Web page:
Improving the Pharmacologic Management of Pain in Older Adults: Identifying the Research Gaps and Methods to Address Them

M. Cary Reid, David A. Bennett, Wen G. Chen, Basil A. Eldadah, John T. Farrar, Bruce Ferrell, Rollin M. Gallagher, Joseph T. Hanlon, Keela Herr, Susan D. Horn, Charles E. Inturrisi, Salma Lemtouni, Yu Woody Lin, Kaleb Michaud, R. Sean Morrison, Tuhina Neogi, Linda L. Porter, Daniel H. Solomon, Michael Von Korff, Karen WeissJames Witter, Kevin L. Zacharoff

Research output: Contribution to journalReview articlepeer-review

88 Scopus citations


Objective. There has been a growing recognition of the need for better pharmacologic management of chronic pain among older adults. To address this need, the National Institutes of Health Pain Consortium sponsored an "Expert Panel Discussion on the Pharmacological Management of Chronic Pain in Older Adults" conference in September 2010 to identify research gaps and strategies to address them. Specific emphasis was placed on ascertaining gaps regarding use of opioid and nonsteroidal anti-inflammatory medications because of continued uncertainties regarding their risks and benefits. Design. Eighteen panel members provided oral presentations; each was followed by a multidisciplinary panel discussion. Meeting transcripts and panelists' slide presentations were reviewed to identify the gaps and the types of studies and research methods panelists suggested could best address them. Results. Fifteen gaps were identified in the areas of treatment (e.g., uncertainty regarding the long-term safety and efficacy of commonly prescribed analgesics), epidemiology (e.g., lack of knowledge regarding the course of common pain syndromes), and implementation (e.g., limited understanding of optimal strategies to translate evidence-based pain treatments into practice). Analyses of data from electronic health care databases, observational cohort studies, and ongoing cohort studies (augmented with pain and other relevant outcomes measures) were felt to be practical methods for building an age-appropriate evidence base to improve the pharmacologic management of pain in later life. Conclusion. Addressing the gaps presented in the current report was judged by the panel to have substantial potential to improve the health and well-being of older adults with chronic pain. Wiley Periodicals, Inc.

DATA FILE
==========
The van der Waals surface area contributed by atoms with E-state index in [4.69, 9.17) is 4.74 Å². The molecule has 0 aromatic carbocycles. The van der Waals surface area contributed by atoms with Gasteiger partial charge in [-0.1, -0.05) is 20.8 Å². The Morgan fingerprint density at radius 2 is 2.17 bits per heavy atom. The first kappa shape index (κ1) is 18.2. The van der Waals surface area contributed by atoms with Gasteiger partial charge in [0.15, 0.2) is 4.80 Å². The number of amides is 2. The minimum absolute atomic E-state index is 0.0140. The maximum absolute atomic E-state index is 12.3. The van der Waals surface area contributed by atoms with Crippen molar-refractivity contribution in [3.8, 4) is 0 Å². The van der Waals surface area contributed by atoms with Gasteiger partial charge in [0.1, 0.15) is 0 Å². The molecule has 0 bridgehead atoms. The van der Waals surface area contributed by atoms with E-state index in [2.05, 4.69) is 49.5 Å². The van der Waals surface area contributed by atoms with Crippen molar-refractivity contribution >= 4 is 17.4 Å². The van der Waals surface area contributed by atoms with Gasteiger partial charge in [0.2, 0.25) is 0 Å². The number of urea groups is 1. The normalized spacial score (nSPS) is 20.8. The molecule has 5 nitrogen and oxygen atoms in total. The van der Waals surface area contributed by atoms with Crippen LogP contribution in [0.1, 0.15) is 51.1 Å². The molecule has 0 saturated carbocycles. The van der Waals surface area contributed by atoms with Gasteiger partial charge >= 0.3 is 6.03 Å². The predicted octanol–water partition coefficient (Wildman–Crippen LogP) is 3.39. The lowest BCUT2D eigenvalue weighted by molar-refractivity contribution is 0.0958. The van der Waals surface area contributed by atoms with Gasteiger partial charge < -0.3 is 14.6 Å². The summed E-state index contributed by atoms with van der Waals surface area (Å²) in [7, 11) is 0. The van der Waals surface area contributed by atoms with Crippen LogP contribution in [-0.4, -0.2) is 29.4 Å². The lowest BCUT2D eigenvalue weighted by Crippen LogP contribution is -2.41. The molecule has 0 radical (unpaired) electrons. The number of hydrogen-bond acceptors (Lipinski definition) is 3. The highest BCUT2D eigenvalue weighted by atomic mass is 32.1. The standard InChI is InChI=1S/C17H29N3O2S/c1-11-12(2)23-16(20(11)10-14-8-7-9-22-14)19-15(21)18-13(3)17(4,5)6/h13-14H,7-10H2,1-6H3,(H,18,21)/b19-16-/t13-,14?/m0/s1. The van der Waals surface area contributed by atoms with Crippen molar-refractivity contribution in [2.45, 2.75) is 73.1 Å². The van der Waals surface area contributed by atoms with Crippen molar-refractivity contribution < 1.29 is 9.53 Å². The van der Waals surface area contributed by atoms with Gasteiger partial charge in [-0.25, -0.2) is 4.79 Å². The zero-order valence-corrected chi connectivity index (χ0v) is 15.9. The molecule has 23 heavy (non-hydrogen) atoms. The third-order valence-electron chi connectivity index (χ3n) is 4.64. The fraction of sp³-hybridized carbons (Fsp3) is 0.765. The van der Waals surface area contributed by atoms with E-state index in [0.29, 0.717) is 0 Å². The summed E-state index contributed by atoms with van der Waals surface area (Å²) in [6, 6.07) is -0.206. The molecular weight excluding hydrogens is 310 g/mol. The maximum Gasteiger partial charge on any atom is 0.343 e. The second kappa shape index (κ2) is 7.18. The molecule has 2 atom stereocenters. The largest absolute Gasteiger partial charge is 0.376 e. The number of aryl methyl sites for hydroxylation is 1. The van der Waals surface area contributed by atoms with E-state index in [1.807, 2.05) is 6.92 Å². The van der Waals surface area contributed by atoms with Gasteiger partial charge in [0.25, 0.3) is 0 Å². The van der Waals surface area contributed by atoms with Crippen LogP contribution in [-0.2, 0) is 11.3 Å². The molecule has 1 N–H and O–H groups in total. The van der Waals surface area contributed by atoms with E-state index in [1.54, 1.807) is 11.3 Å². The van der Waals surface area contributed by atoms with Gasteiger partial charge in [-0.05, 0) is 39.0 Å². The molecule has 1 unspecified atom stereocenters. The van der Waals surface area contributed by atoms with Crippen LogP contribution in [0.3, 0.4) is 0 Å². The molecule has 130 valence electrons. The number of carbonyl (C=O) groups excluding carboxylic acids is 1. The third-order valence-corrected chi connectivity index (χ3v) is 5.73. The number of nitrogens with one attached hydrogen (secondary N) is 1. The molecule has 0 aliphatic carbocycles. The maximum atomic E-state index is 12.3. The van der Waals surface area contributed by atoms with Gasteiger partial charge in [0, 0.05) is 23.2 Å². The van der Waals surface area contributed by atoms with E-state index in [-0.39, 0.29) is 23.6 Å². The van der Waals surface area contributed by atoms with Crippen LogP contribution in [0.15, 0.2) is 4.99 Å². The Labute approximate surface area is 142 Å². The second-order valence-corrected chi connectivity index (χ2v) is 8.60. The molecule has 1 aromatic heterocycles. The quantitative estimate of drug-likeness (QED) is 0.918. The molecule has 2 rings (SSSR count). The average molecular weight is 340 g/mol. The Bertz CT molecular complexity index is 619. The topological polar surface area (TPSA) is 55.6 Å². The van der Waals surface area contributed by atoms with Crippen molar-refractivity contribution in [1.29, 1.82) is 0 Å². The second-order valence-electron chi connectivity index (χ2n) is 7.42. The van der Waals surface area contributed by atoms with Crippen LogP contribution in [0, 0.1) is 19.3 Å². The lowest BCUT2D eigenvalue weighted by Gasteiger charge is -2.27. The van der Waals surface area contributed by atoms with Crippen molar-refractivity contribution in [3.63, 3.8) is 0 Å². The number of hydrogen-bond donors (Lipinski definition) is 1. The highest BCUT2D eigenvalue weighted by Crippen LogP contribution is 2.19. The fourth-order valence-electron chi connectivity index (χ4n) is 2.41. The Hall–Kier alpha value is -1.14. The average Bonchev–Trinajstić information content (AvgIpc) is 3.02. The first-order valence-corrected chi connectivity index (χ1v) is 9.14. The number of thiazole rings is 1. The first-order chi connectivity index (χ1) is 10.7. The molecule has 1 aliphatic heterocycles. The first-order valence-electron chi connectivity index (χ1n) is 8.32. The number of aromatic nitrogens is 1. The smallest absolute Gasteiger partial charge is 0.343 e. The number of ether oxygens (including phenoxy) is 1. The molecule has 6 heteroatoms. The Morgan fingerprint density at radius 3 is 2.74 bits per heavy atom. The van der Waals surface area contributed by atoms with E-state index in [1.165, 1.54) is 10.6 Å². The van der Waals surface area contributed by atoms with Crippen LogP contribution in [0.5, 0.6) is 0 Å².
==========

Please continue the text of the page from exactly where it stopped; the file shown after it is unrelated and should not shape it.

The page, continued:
Original languageEnglish (US)
Pages (from-to)1336-1357
Number of pages22
JournalPain Medicine
Issue number9
StatePublished - Sep 2011


  • Analgesic Use
  • Chronic Noncancer Pain
  • Older Adults

ASJC Scopus subject areas

  • General Medicine


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